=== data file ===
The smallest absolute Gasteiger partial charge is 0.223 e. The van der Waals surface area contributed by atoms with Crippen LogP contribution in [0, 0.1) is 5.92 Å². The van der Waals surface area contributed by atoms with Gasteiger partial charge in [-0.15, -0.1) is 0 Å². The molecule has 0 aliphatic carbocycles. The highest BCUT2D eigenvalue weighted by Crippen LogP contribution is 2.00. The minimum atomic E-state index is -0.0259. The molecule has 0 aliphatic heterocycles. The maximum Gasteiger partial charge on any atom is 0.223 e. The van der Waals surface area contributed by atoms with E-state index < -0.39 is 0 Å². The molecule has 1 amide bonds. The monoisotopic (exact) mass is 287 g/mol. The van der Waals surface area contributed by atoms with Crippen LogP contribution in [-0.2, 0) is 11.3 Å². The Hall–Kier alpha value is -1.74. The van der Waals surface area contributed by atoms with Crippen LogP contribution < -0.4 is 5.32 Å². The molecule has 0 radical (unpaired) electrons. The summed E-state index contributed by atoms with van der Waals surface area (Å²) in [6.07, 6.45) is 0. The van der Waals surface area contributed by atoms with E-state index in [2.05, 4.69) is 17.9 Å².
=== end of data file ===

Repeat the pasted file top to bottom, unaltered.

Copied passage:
The smallest absolute Gasteiger partial charge is 0.223 e. The van der Waals surface area contributed by atoms with Crippen LogP contribution in [0, 0.1) is 5.92 Å². The van der Waals surface area contributed by atoms with Gasteiger partial charge in [-0.15, -0.1) is 0 Å². The molecule has 0 aliphatic carbocycles. The highest BCUT2D eigenvalue weighted by Crippen LogP contribution is 2.00. The minimum atomic E-state index is -0.0259. The molecule has 0 aliphatic heterocycles. The maximum Gasteiger partial charge on any atom is 0.223 e. The van der Waals surface area contributed by atoms with E-state index < -0.39 is 0 Å². The molecule has 1 amide bonds. The monoisotopic (exact) mass is 287 g/mol. The van der Waals surface area contributed by atoms with Crippen LogP contribution in [-0.2, 0) is 11.3 Å². The Hall–Kier alpha value is -1.74. The van der Waals surface area contributed by atoms with Crippen LogP contribution < -0.4 is 5.32 Å². The molecule has 0 radical (unpaired) electrons. The summed E-state index contributed by atoms with van der Waals surface area (Å²) in [6.07, 6.45) is 0. The van der Waals surface area contributed by atoms with E-state index in [2.05, 4.69) is 17.9 Å².